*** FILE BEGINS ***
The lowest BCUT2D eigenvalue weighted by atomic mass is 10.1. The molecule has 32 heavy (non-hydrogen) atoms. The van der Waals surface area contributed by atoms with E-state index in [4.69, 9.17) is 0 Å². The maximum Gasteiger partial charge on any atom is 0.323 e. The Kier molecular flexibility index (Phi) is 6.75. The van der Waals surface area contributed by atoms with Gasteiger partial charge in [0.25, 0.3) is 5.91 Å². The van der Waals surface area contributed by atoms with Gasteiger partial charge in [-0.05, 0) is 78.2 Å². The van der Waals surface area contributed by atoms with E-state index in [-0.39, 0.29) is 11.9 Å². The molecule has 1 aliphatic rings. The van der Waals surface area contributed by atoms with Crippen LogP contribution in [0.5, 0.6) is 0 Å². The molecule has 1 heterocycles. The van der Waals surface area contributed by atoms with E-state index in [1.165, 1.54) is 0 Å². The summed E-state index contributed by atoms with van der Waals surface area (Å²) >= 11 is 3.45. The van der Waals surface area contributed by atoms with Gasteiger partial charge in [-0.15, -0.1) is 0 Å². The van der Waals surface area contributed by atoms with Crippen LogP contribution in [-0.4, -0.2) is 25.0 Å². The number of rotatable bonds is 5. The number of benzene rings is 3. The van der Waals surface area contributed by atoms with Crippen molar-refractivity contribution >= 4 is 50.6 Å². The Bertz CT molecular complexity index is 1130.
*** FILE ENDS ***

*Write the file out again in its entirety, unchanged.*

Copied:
The lowest BCUT2D eigenvalue weighted by atomic mass is 10.1. The molecule has 32 heavy (non-hydrogen) atoms. The van der Waals surface area contributed by atoms with E-state index in [4.69, 9.17) is 0 Å². The maximum Gasteiger partial charge on any atom is 0.323 e. The Kier molecular flexibility index (Phi) is 6.75. The van der Waals surface area contributed by atoms with Gasteiger partial charge in [0.25, 0.3) is 5.91 Å². The van der Waals surface area contributed by atoms with Gasteiger partial charge in [-0.05, 0) is 78.2 Å². The van der Waals surface area contributed by atoms with E-state index in [-0.39, 0.29) is 11.9 Å². The molecule has 1 aliphatic rings. The van der Waals surface area contributed by atoms with Crippen LogP contribution in [0.5, 0.6) is 0 Å². The molecule has 1 heterocycles. The van der Waals surface area contributed by atoms with E-state index in [1.165, 1.54) is 0 Å². The summed E-state index contributed by atoms with van der Waals surface area (Å²) >= 11 is 3.45. The van der Waals surface area contributed by atoms with Gasteiger partial charge in [-0.15, -0.1) is 0 Å². The van der Waals surface area contributed by atoms with Crippen LogP contribution in [-0.4, -0.2) is 25.0 Å². The number of rotatable bonds is 5. The number of benzene rings is 3. The van der Waals surface area contributed by atoms with Crippen molar-refractivity contribution >= 4 is 50.6 Å². The Bertz CT molecular complexity index is 1130.